Russia's Middle Class

It has emerged from the rubble of 1998. But can it grow and prosper?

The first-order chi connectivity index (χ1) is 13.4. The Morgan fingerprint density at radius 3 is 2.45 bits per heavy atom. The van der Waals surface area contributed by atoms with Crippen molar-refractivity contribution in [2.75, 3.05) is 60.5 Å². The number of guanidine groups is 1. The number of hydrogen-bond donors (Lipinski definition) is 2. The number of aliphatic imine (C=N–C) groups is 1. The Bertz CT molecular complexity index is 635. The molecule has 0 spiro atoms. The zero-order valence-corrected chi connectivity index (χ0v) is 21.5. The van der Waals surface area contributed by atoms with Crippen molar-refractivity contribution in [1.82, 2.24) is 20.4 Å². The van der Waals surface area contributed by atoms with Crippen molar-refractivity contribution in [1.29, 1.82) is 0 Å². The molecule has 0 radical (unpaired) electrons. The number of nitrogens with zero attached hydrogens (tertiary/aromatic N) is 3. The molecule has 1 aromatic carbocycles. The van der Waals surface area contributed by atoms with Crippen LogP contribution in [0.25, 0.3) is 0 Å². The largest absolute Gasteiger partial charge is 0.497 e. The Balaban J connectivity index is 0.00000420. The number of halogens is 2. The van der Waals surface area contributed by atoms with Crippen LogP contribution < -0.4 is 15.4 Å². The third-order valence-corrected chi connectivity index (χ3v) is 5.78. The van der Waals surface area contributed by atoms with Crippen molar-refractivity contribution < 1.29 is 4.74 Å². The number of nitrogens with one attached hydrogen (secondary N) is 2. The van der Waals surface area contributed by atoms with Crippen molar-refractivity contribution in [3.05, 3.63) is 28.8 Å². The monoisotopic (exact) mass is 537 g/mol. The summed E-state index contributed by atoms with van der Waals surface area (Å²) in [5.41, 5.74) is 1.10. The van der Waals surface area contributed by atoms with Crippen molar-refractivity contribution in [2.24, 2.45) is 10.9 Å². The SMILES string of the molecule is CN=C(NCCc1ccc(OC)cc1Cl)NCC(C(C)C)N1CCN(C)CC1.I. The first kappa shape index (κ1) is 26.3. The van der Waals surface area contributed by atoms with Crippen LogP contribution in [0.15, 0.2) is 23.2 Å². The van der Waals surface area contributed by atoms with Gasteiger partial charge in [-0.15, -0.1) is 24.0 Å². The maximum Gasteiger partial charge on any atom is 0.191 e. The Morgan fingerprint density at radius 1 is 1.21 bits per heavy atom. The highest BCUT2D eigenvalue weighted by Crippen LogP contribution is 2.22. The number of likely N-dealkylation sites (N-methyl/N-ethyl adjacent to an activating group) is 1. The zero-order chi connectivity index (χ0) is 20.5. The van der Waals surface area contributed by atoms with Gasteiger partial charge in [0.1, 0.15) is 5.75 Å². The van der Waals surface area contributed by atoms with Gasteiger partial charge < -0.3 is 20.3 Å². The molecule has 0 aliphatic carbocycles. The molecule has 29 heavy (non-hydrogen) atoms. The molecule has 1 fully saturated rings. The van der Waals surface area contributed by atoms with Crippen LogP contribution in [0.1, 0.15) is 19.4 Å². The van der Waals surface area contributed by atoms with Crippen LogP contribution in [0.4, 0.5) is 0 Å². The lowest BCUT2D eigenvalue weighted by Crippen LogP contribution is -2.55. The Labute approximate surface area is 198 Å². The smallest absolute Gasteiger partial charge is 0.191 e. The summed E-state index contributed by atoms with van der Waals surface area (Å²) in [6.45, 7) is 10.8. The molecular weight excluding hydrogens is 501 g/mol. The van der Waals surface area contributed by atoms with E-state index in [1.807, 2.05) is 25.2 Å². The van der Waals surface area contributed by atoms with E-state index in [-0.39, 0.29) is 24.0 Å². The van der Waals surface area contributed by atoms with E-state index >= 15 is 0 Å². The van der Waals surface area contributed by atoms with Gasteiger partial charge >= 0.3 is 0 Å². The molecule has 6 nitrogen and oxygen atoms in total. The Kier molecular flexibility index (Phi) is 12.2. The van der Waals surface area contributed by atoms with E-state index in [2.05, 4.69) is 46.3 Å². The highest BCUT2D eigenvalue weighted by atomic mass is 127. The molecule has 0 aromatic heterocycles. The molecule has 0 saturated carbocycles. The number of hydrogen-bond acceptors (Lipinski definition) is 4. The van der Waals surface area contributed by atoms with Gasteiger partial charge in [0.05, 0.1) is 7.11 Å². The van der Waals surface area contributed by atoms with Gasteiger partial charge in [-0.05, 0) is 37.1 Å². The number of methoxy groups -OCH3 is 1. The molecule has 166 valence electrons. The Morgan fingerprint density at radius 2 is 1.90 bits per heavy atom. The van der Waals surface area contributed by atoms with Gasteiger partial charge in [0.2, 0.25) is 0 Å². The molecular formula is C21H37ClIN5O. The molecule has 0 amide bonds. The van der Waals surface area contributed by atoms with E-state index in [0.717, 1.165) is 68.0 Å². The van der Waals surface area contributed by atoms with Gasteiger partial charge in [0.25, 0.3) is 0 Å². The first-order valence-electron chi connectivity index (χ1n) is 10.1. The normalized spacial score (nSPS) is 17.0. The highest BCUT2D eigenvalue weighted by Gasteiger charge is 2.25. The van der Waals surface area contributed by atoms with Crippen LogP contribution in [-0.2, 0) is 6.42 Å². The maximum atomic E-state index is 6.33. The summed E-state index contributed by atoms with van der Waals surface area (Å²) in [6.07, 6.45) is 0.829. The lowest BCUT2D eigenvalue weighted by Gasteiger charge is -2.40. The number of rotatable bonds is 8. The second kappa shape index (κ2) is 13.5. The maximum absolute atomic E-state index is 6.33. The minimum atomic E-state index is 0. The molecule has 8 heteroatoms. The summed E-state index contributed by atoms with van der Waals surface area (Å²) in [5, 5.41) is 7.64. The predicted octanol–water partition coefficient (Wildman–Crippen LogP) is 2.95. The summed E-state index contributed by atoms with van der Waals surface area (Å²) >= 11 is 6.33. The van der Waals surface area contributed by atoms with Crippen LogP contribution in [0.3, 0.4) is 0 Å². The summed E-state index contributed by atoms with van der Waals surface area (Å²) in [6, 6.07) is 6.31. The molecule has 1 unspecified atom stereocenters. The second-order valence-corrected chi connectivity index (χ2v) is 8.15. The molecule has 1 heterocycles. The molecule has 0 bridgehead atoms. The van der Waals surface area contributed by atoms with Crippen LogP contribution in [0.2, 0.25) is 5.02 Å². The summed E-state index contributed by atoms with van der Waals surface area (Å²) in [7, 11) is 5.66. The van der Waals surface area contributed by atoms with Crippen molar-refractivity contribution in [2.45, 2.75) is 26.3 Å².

Irina Lyakhnovskaya is a go-getter. Her hometown of Samara in central Russia straddles the Volga River and is surrounded by miles of fertile grassland and the Zhigulevskiye Mountains. In 1996, she started a tourist company, with seed capital supplied by herself and three friends, that specializes in arranging hunting and fishing trips for visitors from Finland and Norway. She drives a Russian-made Lada that she purchased new, for $3,500, two years ago, and she spends weekends at a country dacha that has an apple orchard she harvests to make her own wine. Last year she took vacations in Hungary and Romania, and this year she plans to get to Britain. In a country where the average factory worker is lucky to make $150 a month, she makes as much as $500.

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